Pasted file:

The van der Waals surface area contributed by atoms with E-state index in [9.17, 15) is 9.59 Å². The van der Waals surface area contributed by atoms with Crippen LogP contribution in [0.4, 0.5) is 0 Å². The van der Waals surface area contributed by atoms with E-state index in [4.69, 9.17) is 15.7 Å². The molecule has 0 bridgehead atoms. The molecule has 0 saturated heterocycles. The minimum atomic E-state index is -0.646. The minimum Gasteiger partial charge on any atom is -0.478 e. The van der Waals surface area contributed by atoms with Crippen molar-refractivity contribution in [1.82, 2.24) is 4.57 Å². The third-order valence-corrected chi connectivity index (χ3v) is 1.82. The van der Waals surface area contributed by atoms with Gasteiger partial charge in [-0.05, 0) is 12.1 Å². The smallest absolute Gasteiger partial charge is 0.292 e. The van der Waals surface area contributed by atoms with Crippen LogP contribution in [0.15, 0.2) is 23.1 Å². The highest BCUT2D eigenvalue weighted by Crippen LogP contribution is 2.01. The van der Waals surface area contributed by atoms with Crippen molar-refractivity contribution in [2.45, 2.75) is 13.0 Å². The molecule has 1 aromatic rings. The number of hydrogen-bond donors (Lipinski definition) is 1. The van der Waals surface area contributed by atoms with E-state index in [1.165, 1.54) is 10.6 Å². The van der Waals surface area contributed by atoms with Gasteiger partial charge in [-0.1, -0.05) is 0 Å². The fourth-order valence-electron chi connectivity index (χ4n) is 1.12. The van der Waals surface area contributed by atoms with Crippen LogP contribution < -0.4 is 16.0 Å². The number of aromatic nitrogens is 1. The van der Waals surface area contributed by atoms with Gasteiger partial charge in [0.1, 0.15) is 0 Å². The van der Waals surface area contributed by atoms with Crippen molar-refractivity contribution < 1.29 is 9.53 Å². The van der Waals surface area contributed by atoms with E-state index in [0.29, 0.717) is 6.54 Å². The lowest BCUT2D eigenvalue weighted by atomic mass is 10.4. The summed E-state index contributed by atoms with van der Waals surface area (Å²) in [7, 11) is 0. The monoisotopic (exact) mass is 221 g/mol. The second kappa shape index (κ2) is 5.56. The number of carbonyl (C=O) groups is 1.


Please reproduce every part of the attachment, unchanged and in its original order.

The van der Waals surface area contributed by atoms with E-state index in [9.17, 15) is 9.59 Å². The van der Waals surface area contributed by atoms with Crippen LogP contribution in [0.4, 0.5) is 0 Å². The van der Waals surface area contributed by atoms with E-state index in [4.69, 9.17) is 15.7 Å². The molecule has 0 bridgehead atoms. The molecule has 0 saturated heterocycles. The minimum atomic E-state index is -0.646. The minimum Gasteiger partial charge on any atom is -0.478 e. The van der Waals surface area contributed by atoms with Crippen molar-refractivity contribution in [1.82, 2.24) is 4.57 Å². The third-order valence-corrected chi connectivity index (χ3v) is 1.82. The van der Waals surface area contributed by atoms with Gasteiger partial charge in [-0.05, 0) is 12.1 Å². The smallest absolute Gasteiger partial charge is 0.292 e. The van der Waals surface area contributed by atoms with Crippen LogP contribution in [0.15, 0.2) is 23.1 Å². The highest BCUT2D eigenvalue weighted by Crippen LogP contribution is 2.01. The van der Waals surface area contributed by atoms with Crippen molar-refractivity contribution in [2.45, 2.75) is 13.0 Å². The molecule has 1 aromatic rings. The number of hydrogen-bond donors (Lipinski definition) is 1. The van der Waals surface area contributed by atoms with E-state index in [1.165, 1.54) is 10.6 Å². The van der Waals surface area contributed by atoms with Gasteiger partial charge in [-0.1, -0.05) is 0 Å². The fourth-order valence-electron chi connectivity index (χ4n) is 1.12. The van der Waals surface area contributed by atoms with Crippen LogP contribution < -0.4 is 16.0 Å². The number of aromatic nitrogens is 1. The van der Waals surface area contributed by atoms with Gasteiger partial charge in [0.1, 0.15) is 0 Å². The van der Waals surface area contributed by atoms with Crippen molar-refractivity contribution < 1.29 is 9.53 Å². The van der Waals surface area contributed by atoms with E-state index in [0.29, 0.717) is 6.54 Å². The lowest BCUT2D eigenvalue weighted by atomic mass is 10.4. The summed E-state index contributed by atoms with van der Waals surface area (Å²) in [7, 11) is 0. The monoisotopic (exact) mass is 221 g/mol. The second kappa shape index (κ2) is 5.56. The number of carbonyl (C=O) groups is 1.